Day Five: Battery Life
Inking on a device is hardly new. The US Robotics Palm Pilot back in 1996 used a stylus for input. In compute powered devices, the Compaq TC1000 and later TC1100 Tablets also used a Wacom Active Stylus, back in 2003.
Microsoft has been working with Tablet Edition, and Inking, for well over a decade. Close to two in fact. Largely this has been aimed at the corporate user. A vain attempt to replace the paper notebook with a single digital device. Overwhelmingly this has been unsuccessful. Before it’s time. Long enough battery life, portable (i.e. thin & light) devices, and ubiquitous connectivity were all non-existent. Until now. Then there was the culture shift to become comfortable writing on glass.
When it comes to “post-PC” tablets, Samsung has dominated this space from a device perspective with their “S” pen on the Galaxy Tab and Note devices. Although again, the Samsung devices seem to be marketed at corporate users, rather than artists and creatives.
So, as is often the case with Apple, there is a lot of “me too” with the advent of their “Pencil” on the iPad Pro. Jobs was famously against it. (Although there’s a smattering of irony that the people crowing about Jobs’ disdain for the stylus are the same that crow about Apple no longer being able to innovate)
On the other hand Apple do excel in design, and by extension, with the creative audience.
But closing on 20 years is a little late to the party…
…Or is it?
With the Apple Pencil, they have excelled indeed.
When it comes to comparisons, the Pencil handles all of the corporate note taking and annotation functionality of the Windows and Android eco-systems. There is no discernible lag, even on apps that aren’t (yet) configured to work with the Pencil explicitly. Even getting thicker lines by pressing harder, like you would with real ink (or graphite) works as well, if not better than other styluses.
Annotating Word and PowerPoint documents is a breeze. Far more intuitive than typing comments, and far more practical than for collaboration than annotating paper. The iPad Pro is also big enough to avoid the compromises of other tablets like having to zoom, or not be able to see the whole page.
Talking about collaboration. Using the Join.me app you can host web based conferences, from the iPad Pro, and whiteboard natively. This really will revolutionise remote collaboration. There’s something about whiteboarding a discussion that makes it more meaningful than merely an audio conference, or static slides. And there’s something about the ease of doing this from a tablet, that is natively connected to 4G, able to broadcast and connect from anywhere, not just the corporate meeting room, that makes it compelling.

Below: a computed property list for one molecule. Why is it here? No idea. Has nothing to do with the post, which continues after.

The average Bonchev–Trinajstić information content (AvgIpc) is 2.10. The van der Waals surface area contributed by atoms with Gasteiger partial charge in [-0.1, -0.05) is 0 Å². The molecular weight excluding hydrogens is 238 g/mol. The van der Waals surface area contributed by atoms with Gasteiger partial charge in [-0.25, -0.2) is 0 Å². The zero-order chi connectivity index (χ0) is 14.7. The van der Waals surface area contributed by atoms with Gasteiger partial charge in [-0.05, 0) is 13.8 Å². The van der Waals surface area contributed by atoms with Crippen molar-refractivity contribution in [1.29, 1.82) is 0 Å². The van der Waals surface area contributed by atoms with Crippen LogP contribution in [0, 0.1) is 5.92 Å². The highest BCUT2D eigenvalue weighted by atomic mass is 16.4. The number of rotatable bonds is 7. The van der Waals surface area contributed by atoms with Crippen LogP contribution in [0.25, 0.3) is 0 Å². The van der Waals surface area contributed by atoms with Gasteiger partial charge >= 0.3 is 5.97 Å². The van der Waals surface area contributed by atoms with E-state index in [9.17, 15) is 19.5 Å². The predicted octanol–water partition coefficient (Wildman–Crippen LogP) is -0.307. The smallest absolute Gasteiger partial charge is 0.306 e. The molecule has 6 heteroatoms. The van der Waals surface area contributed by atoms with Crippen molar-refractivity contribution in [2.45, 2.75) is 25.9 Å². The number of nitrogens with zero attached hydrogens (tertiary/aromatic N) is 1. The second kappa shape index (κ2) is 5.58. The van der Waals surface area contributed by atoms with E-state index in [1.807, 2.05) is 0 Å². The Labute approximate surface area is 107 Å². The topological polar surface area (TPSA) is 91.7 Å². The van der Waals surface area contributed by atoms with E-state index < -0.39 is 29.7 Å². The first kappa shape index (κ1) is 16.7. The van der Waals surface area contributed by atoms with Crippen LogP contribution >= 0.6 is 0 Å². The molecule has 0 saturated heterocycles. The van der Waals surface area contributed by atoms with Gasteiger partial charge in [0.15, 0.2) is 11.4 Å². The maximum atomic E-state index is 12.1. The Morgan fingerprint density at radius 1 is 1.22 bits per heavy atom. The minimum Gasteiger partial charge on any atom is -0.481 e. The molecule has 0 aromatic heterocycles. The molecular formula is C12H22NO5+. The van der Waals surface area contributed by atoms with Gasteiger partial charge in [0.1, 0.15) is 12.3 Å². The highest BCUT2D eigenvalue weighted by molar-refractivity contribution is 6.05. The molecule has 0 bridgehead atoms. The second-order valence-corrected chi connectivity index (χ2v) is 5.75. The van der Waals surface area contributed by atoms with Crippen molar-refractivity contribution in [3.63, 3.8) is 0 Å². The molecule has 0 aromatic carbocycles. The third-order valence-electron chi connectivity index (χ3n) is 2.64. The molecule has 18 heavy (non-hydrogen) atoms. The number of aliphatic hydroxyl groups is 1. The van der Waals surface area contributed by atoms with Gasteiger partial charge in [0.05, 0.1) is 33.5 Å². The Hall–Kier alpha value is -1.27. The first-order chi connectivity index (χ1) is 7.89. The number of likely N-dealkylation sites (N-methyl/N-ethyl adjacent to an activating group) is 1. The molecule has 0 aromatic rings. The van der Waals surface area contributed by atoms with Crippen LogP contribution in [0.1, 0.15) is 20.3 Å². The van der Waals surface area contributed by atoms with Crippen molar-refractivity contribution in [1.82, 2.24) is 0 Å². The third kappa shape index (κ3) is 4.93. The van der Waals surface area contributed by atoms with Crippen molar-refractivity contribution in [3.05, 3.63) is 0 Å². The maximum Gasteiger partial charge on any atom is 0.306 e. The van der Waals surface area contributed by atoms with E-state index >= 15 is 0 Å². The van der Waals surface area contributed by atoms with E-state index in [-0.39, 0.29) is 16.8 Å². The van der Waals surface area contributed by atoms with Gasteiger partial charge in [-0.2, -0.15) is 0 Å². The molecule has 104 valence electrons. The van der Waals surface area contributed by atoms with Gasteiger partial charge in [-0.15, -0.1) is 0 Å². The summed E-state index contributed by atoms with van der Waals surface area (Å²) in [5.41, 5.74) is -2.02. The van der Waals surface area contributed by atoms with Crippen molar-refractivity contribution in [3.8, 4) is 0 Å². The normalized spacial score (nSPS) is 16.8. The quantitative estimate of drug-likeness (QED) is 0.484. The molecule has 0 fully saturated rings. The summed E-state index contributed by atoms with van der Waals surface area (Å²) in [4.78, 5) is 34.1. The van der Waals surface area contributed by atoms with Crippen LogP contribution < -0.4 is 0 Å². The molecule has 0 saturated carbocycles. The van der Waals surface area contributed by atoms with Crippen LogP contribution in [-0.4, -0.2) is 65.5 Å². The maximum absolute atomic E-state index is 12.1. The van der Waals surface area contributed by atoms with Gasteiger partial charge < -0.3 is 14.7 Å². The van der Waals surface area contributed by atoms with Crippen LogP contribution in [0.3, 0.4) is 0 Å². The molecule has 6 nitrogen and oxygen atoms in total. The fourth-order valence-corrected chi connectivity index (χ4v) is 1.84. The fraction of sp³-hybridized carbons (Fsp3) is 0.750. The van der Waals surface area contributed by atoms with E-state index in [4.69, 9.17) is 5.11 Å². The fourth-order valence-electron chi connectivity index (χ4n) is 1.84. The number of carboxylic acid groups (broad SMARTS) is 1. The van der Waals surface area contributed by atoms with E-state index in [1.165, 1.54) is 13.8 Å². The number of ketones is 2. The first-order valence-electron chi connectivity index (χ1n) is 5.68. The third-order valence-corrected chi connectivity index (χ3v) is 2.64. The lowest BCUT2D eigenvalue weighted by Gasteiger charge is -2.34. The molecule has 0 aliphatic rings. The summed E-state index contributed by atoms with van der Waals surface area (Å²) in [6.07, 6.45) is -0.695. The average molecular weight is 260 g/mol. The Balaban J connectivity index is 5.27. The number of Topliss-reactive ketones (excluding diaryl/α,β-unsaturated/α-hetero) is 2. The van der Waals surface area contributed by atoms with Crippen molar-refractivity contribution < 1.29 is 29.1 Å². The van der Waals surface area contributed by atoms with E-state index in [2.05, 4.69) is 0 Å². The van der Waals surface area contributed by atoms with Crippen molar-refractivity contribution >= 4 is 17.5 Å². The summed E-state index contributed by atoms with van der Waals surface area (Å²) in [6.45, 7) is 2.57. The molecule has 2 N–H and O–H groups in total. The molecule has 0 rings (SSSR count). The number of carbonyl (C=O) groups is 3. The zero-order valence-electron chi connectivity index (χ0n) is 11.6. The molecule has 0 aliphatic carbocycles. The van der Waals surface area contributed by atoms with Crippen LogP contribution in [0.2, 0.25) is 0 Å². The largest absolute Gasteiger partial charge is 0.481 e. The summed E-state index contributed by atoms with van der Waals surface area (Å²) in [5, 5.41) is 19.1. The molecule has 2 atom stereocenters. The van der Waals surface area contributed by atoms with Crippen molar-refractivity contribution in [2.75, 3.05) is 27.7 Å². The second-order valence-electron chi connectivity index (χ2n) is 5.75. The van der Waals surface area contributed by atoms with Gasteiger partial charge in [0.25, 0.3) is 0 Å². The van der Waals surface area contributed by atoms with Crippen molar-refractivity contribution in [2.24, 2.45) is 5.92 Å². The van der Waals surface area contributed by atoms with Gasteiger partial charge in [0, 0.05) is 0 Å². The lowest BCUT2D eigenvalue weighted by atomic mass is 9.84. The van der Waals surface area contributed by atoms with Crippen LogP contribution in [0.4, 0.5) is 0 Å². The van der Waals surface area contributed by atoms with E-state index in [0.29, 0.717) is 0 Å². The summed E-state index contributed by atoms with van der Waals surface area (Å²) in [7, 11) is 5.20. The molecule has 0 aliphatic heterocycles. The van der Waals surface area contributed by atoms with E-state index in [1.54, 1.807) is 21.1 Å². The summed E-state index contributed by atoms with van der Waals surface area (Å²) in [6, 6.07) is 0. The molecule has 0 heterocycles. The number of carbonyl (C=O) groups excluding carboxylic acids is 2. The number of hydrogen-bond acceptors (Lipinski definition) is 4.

Then there’s the length. When you first unbox it you think “Wowzer. That. Is. Long.” Others wax on about it feeling more substantial, useable. I haven’t found this. Either way. The weight, balance, and thickness of the Pencil is perfect (for me) And I guess the length alters the C-of-G, so must contribute to the UX. Practically this has probably more to do with battery life than any particular aesthetic.
The Next Level
But there is so much more to the Pencil!
Shading. O. M. G.
Imagine an endless canvas. A pencil that when you shade it doesn’t blunt the tip. A pencil that never needs sharpening.
Imagine being able to control the pigment/water ratio in your watercolour. Just by angle of the brush, and pressure on the page.
I forsee a rash of (kids &) adult colouring in Apps for the iPad Pro. Other entryways to art, like paint by numbers, and sketching apps will surely begin appearing.
This is the difference between the 20 years of Microsoft (Wacom) work on ink, and Apple’s approach.
Switching to calligraphy (fountain pen), or watercolour paintbrush, or pencil, works so intuitively, so natively, it has inspired me to draw much more. I want to sketch. In fact, I want to take some sketching, drawing, and basic art courses just to, well, express myself. I’ve often thought about sketching a plan, or drawing a cartoon, on the blog. Previously, short of snapping a notepad (not to mention having access to pencils, brushes, calligraphy pens) you couldn’t do that.
On The Road & In the Office
Here’s where I reckon Apple have dropped the ball. Not only is there no way to secure the Pencil in, or on, the iPad Pro, but it doesn’t even have a 20c shirt-pocket clip. For an AU$150 device this is a pretty significant oversight.
There are workarounds of course. But a workaound? Really Apple? You couldn’t have spent another couple of hours brainstorming and figuring out an elegant way to secure the Pencil?
What is good on the road, is the charging of the Pencil. You simply stick it in the end of the iPad Pro, or via an adapter, connect it to a Lightning Charger. The Pencil charges rapidly, makes almost no dent on the battery life of the iPad Pro, and lasts a good few days depending on quite how much you ink.
Seeing how much battery is as simple as swiping down the Notification Centre.
I take handwritten and sketched notes. Part mindmap, part bulletted lists, part basic drawings, part charts. Kind’ve a mashup from Dan Roam’s “The Back of the Napkin”
Already there are a number of note taking apps that provide (even basic) support for the Pencil. The following are the few that I’m trying:
- Evernote – Actually I’ve used Evernote (incl with Ink) since 2009
- OneNote – An old Windows Tablet favourite from 2007
- Apple Notes
- Penultimate – owned by Evernote
- Paper by 53
More on those tomorrow.
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